As part of the TCA Press Tour presentation for CBS, Network President Nina Tassler took some time to talk about new and returning programming. Obviously with superheroes being the hot commodity Supergirl was on everyone’s mind, but plenty other programming was discussed as well.
During the interview, she spoke about what made Supergirl right for CBS, the evolution with regard to the way superhero characters are portrayed, and why she’s a relatable character, along with what fans can expect from the Two and a Half Men series finale, how CSI: Cyber will reflect what’s happening in our world today, the future of CSI, Season 2 of Extant, and the appeal of remaking The Odd Couple. Check out what she had to say after the jump.
NINA TASSLER: Well, as you can tell from the strength of the female characters we have on television, it’s a real passion of ours. We heard the pitch for Supergirl, and we realized that she embodied so many of the qualities and the characteristics of classic female heroines on this network, and we think that it is a coming-of-age opportunity for us. We also just fell in love with the pitch. We think she’s a great character, and I love the superhero genre.
Will Supergirl feel like a superhero show, or will it be a procedural that happens to fly once in a while?
TASSLER: When I was at Warner Bros., we developed The New Adventures of Superman. I worked on Lois & Clark for ABC. There’s a human drama there. Certainly in terms of the public, there are so many superhero characters portrayed in films, but we’re watching an evolution with regard to the way superhero characters are portrayed. There’s a humanity. They are flawed. There’s a relatability. And I think for our network right now, what we did respond to was the character’s humanity, the other characters in the show, the story trajectory, and the character’s arc and growth. These are all things that made her just eminently relatable and made the story exciting. It’s an adventure, and that made her incredibility appealing. We made the decision based on the pitch that we heard.
There’s been a lot of speculation about whether or not Charlie Sheen will come back for the finale of Two and a Half Men. Can you address that and anything else having to do with the send-off of that show?
TASSLER: First of all, I have to give a shout-out to Chuck Lorre. The journey that show has gone on, over the years, is pretty miraculous. Chuck is an extraordinary showrunner. I can promise you there will be a lot of surprises. He has promised to deliver what he’s calling a “mystery sandwich.”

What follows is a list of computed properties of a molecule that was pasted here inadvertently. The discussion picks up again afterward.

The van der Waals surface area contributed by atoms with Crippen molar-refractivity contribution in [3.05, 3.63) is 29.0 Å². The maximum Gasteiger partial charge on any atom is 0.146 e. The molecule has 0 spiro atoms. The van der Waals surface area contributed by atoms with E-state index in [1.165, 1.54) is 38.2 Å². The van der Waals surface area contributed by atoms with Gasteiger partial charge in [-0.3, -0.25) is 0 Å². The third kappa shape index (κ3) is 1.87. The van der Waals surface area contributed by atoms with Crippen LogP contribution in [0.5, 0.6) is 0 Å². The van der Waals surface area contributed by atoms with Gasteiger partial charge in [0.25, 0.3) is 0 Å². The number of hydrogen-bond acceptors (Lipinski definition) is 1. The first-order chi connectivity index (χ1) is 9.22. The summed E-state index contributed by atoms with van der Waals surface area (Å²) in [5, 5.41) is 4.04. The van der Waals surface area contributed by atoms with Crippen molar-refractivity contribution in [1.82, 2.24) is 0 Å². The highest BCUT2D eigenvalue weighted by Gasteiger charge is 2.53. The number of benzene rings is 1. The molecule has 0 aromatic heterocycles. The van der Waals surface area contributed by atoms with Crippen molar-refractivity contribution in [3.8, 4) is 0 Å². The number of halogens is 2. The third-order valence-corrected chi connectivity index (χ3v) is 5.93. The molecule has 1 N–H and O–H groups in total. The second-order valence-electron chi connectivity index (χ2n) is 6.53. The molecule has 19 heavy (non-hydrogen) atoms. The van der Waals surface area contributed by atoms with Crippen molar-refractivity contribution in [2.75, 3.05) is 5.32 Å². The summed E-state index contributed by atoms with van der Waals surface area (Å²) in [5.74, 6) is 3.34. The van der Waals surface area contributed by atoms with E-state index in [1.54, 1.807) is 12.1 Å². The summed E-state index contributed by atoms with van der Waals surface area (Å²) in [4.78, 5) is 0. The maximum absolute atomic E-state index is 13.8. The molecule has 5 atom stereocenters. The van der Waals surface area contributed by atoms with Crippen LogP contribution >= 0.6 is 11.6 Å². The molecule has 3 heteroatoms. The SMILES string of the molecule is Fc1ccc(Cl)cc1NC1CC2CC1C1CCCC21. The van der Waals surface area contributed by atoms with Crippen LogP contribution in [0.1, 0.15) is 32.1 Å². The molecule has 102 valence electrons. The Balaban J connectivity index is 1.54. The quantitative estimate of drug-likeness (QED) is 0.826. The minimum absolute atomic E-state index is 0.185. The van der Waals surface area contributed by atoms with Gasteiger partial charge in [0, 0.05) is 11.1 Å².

TASSLER: CSI: Cyber is reflecting what is happening in our world today. I think the stories are very compelling. A lot of times they’re ripped from the headlines. There’s nothing specifically addressing what we’re talking about right now, but clearly, there is a part of this show, in theme and content, that has its finger on the pulse. So in that regard, it is very relevant and it’s very topical.
Is this the final season for CSI?
TASSLER: We haven’t determined yet what is going to happen with CSI. The show continues to be a strong performer. It does very well in its time period. You look at the journey that show has gone on, and adding Ted Danson and Elisabeth Shue has really taken the show in a whole new direction. So, we don’t know yet what is going to happen with the show. We’re just incredibly proud it continues to do well.
What are the plans for Season 2 of Extant?
TASSLER: There is a big change in supporting cast. We are making some changes, in terms of the mythology of the show. Molly’s character is going to be much more proactive this year. The threat to her world and the sanctity of her family and home life is definitely going to be much more focused on, in the beginning of the show. That’s the fun part about our summer series. We can make big, broad, sweeping changes, and audiences are embracing it as part of the adventure of the show.
What prompted you to put The Odd Couple on your schedule?
TASSLER: I have to credit that to the tenacity of the Tannenbaums and Carl Beverly. When you approach doing a classic like The Odd Couple, you’re certainly going to proceed with caution. What happened is that, when Matthew Perry came in, and he came in with Thomas Lennon, we had a chance to sit down and firsthand witness the extraordinary chemistry that these guys have. The blessing was when Garry Marshall also came in and said, “I’m behind this show. I love what these guys are doing.” Truth be told, that is the origin for all comedy relationship shows on television. We think that they’re finding new ways to explore the dynamic, but there is no doubt that the chemistry between Matthew and Thomas is palpable.